Avoiding transition tantrums




We’ve all been there: While rushing to make it in time for that playdate, appointment or last-minute trip to Target, the dreaded transition tantrum takes hold. Holidays can make this extra hard, with school schedules changing and nap time going awry; sometimes it’s just too much for our little ones.


Changing activities and environments can be difficult, and neurodivergent children may face additional struggles with this. However, with a few proactive steps, we can help ease the stress of transitions.


1. Provide a visual schedule: I’m lost without my phone’s calendar, so it’s no surprise that kids do best when provided with a schedule as well. A visual schedule can be as simple or as detailed as you would like. Simply list out the activities that your child will be participating in, and add a picture if needed for visual learners or early readers. Take a few minutes to review the schedule with your child once or twice daily to ensure success.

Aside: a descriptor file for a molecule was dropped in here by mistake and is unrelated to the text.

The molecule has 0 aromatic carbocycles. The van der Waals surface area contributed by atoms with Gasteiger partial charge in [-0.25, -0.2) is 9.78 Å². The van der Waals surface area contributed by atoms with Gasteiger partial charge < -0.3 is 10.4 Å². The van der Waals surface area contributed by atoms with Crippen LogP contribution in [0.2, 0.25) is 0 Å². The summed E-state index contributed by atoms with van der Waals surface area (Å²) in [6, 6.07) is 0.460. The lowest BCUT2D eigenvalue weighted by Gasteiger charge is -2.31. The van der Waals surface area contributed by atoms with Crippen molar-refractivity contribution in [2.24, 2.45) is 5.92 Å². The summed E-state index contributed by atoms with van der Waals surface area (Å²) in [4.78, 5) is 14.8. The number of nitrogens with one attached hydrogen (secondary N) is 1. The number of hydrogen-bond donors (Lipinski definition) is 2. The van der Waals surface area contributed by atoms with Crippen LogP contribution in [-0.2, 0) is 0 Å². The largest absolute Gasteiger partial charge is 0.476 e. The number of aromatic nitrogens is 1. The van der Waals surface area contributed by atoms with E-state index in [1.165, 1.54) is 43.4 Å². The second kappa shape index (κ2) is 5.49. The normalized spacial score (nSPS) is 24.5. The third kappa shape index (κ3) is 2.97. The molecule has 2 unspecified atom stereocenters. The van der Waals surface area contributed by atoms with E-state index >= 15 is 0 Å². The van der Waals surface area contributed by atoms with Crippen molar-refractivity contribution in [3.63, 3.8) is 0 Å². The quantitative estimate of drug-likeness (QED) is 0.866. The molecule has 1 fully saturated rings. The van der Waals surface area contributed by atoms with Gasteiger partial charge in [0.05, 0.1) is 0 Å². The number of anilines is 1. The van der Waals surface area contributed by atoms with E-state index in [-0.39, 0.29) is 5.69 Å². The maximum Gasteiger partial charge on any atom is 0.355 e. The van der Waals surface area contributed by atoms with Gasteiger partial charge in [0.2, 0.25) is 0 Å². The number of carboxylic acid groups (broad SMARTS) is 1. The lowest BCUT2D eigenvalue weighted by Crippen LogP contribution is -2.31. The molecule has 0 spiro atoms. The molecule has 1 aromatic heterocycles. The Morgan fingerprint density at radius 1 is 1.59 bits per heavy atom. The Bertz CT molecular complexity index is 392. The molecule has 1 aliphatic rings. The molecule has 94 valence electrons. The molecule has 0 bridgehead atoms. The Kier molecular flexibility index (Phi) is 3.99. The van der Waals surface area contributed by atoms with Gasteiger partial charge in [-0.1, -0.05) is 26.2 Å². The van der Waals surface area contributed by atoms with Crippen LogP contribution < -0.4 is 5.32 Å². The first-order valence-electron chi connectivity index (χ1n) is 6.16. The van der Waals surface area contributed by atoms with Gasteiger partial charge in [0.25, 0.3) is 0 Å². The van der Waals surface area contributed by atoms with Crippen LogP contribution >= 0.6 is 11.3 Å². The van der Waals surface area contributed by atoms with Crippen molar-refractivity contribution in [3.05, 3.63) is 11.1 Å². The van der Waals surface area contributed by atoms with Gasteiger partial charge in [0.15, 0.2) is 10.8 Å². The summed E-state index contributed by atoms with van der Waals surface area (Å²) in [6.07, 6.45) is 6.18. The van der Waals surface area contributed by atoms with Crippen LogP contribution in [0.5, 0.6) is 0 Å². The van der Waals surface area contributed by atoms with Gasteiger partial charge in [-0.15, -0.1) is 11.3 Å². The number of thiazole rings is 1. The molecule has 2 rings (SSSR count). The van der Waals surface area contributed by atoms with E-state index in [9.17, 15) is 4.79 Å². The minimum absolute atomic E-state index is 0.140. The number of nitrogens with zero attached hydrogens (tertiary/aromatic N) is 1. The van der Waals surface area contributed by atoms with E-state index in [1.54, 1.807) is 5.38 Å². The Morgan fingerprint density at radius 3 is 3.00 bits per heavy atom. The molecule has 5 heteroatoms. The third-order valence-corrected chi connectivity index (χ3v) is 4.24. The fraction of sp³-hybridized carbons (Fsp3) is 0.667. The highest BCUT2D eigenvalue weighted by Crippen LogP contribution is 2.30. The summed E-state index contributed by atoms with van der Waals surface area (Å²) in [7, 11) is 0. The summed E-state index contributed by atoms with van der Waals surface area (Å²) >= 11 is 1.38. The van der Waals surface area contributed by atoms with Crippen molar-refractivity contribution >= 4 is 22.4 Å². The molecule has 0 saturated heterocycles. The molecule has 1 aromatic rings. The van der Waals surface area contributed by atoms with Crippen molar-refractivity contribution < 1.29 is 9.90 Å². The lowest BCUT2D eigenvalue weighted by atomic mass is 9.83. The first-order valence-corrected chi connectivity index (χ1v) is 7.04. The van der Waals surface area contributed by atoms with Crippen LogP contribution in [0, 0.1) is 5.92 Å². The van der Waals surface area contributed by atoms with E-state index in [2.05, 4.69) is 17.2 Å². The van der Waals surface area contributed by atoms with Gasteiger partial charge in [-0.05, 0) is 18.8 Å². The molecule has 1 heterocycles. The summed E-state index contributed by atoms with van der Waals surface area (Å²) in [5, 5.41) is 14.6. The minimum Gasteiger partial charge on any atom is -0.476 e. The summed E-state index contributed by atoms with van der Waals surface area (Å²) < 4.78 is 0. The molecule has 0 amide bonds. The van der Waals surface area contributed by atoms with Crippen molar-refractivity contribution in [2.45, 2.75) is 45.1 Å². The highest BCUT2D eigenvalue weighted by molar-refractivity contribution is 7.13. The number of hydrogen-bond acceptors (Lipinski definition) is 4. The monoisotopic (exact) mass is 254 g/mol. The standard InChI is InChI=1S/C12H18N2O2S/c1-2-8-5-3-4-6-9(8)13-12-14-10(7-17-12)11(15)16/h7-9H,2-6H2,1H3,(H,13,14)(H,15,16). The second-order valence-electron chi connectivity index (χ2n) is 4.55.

2. Transition warnings: We all need a little reminder — and some of us need a lot! Providing a verbal reminder for your children will help get them ready for a transition. The more time you can provide, the better. I like to start reminders for my kids an hour before we leave the house or our next big activity, and every 15 minutes after that. If I’m also trying to get ready, I ask my Alexa to do these for me.


3. Be patient and flexible: I remind myself that it’s hard o be a kid and have little control over what activities are planned for the day. Adding some extra time in the schedule for big feelings is important, and an extra five minutes to finish up that super cool coloring page never hurt either.



 


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Audrey Benson Lead Behavior Specialist Assistant


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